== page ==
Legacy Law Group Of Northern Virginia, PLLC.

Call For A Consultation

(703) 492-9955

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8567 - D Sudley Road Manassas, VA 20110

Legacy Law Group Of Northern Virginia, PLLC.

Call For A Consultation

(703) 492-9955

Office Location

8567 - D Sudley Road Manassas, VA 20110

Legacy Law Group Of Northern Virginia, PLLC.

Estate Planning: Why You Need An Incapacity Plan

  • By: David B. Wilks
  • Published: December 1, 2018
Estate Planning: Why You Need An Incapacity Plan

If asked why you need an estate plan, you probably know all the standard answers: to distribute your assets according to your wishes, to avoid probate, to appoint a guardian for minor children, and so on. You know that the primary goal of estate planning is to protect your family and your assets. But sound, thorough estate planning doesn’t end there.

Your estate plan should also include an incapacity plan because it should do more than just provide for the financial well being of your loved ones. Without an incapacity plan, your loved one’s may have to suffer the anguish of making tough medical and healthcare decisions for you. And it isn’t just for elderly people – you never know what this precarious life holds in store for you.

Two Main Reasons for an Incapacity Plan

1. Financial Conservator ship

If you become incapacitated in any way and are rendered unable to make your own decisions – say, by a major stroke or Alzheimer’s – you will no longer be able to take care of your financial affairs. And in that case, someone else will have to pay your bills, manage your assets/investments, and file your taxes. Your incapacity plan will ensure that the person you choose yourself and not someone appointed by the court will handle these matters. But if you don’t have an incapacity plan in place, your loved ones will likely have to go to court to get conservator ship over your finances – and at a time when they are already under enough stress.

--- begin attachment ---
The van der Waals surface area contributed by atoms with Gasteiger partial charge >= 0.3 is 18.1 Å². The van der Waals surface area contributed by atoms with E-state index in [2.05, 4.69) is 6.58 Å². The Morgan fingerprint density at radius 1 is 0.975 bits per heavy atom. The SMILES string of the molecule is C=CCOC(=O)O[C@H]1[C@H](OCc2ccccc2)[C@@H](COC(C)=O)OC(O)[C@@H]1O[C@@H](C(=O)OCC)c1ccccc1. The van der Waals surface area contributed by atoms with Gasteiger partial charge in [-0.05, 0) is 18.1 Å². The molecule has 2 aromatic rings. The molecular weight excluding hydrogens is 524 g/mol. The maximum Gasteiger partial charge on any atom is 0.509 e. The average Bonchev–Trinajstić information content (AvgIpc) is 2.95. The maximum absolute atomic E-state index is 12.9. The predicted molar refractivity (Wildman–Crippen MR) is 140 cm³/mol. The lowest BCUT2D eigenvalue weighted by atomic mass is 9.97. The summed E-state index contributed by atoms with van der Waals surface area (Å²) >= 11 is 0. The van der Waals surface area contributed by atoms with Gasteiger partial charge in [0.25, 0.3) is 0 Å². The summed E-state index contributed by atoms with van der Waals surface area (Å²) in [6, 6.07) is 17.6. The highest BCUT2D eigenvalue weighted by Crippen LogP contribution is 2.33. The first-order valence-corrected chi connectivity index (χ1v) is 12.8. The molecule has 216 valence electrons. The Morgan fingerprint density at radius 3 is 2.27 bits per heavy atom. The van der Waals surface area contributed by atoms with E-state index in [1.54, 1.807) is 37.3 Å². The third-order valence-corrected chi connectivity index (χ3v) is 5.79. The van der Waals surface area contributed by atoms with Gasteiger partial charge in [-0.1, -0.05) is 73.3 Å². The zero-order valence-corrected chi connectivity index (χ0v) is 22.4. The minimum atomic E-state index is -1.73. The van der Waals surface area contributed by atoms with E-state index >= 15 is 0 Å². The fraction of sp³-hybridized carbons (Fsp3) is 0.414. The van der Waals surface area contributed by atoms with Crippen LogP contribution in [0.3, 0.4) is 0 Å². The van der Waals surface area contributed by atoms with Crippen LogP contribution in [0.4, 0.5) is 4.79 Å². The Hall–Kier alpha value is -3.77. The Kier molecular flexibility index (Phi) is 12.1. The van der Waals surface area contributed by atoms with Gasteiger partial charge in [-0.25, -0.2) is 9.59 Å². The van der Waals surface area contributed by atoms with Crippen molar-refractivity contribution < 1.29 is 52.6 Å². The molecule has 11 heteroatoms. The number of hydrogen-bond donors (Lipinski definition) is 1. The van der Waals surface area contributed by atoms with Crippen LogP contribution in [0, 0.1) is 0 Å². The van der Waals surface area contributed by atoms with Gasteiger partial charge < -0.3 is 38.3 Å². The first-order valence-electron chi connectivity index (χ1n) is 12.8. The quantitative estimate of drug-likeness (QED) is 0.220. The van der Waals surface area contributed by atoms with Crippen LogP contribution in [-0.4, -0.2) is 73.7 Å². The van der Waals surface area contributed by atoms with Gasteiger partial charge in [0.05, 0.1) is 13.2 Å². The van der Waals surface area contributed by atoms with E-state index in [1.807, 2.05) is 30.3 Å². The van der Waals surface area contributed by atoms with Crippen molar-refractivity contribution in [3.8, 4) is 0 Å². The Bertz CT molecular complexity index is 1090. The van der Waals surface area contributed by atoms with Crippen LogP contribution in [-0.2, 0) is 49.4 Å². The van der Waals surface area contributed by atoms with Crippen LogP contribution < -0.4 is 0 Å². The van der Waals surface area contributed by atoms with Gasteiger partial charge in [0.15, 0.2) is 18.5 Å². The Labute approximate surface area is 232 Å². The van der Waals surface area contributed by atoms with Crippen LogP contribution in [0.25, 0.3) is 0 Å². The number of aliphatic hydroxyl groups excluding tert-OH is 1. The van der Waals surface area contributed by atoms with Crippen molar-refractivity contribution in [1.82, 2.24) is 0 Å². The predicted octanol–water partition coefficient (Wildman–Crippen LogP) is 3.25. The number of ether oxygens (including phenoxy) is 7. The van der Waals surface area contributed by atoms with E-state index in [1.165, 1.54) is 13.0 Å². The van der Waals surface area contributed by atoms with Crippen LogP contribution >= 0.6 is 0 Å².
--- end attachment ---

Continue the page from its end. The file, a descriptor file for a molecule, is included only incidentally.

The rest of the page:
2. Health Care Decisions

An incapacity plan will also relieve your loved ones of the burden and anguish of having to make major medical and health care decisions for you. Instead, you will have already clearly delineated your healthcare preferences in the incapacity plan, and all they have to do is carry them out. Without an incapacity plan and in the case of a major accident or sudden incapacitating illness, your family members may even be denied access to your medical information – information they may need to make the best health care decisions for you.

Five Recommended Documents for an Incapacity Plan

An incapacity plan requires certain documents in order to be fully functional and binding. While some of these should be part of estate planning as a matter of course, it’s still good to be aware of them.

  1. Living Trust – A revocable living trust is a very good estate planning instrument in the event you should become incapacitated. Its primary advantage is that all your assets belong to the trust, not to you. So in the event of incapacitation, the named successor trustee can step in and take care of matters. Further, because it is revocable, you can easily amend or end it at any time if you wish.
  2. Living Will – A living should always be a part of sound estate planning. It clearly spells out your wishes for end-of-life care if you become incapacitated
  3. HIPPA Authorization – Those you’ve appointed make medical decisions for you must be able to access your medical records and information. To ensure they can, you should sign a HIPPA release/authorization to facilitate their accessing necessary information.
  4. Financial POA – Even if your trust appears to comprehensive and watertight, it still may not cover some financial matters. In this case, you need a financial power of attorney (POA). This POA designates a specific person to pay your bills and handle all your other finances, even those that fall outside the purview of your trust.
  5. Medical POA – A medical power of attorney legally authorizes a specified person, your agent, to make medical and health care decisions for you in the event of incapacitation. It is more focused than the comparable part of your living will and so should be included in your estate planning.

At Legacy Law Group of Northern Virginia, we specialize in estate planning matters. Our experienced attorneys can help you with that act of love called an incapacity plan. You may never need it, but that’s just too big a chance to take. Contact us for more information by calling (703) 492-9955 or using our online contact form.

David B. Wilks, Esq.

David Wilks has practiced law in Northern Virginia and
Prince William County for more than thirty years as
a tax lawyer by training and education. Read More